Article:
Posted by Zifeng Wang, Student Researcher, and Zizhao Zhang, Software Engineer, Google Research
Supervised learning is a common approach to machine learning (ML) in which the model is trained using data that is labeled appropriately for the task at hand. Ordinary supervised learning trains on independent and identically distributed (IID) data, where all training examples are sampled from a fixed set of classes, and the model has access to these examples throughout the entire training phase. In contrast, continual learning tackles the problem of training a single model on changing data distributions where different classification tasks are presented sequentially. This is particularly important, for example, to enable autonomous agents to process and interpret continuous streams of information in real-world scenarios.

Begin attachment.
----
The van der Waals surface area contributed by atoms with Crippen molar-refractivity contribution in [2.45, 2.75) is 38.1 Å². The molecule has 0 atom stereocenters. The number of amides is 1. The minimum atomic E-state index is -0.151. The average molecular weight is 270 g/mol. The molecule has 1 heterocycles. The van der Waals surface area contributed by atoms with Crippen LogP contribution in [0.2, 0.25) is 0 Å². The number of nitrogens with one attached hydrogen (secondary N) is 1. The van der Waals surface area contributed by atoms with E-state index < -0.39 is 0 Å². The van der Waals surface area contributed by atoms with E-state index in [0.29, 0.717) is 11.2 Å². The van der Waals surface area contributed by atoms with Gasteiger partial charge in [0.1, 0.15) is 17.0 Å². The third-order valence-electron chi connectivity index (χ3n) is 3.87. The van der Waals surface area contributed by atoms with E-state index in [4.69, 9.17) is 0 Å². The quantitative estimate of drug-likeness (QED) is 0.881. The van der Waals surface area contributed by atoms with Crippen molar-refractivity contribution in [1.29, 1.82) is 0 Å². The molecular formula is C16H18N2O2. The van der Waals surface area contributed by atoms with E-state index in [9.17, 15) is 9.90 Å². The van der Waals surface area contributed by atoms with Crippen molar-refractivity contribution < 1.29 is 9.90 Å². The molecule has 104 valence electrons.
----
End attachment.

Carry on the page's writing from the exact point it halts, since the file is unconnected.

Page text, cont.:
To illustrate the difference between supervised and continual learning, consider two tasks: (1) classify cats vs. dogs and (2) classify pandas vs. koalas. In supervised learning, which uses IID, the model is given training data from both tasks and treats it as a single 4-class classification problem. However, in continual learning, these two tasks arrive sequentially, and the model only has access to the training data of the current task. As a result, such models tend to suffer from performance degradation on the previous tasks, a phenomenon called catastrophic forgetting.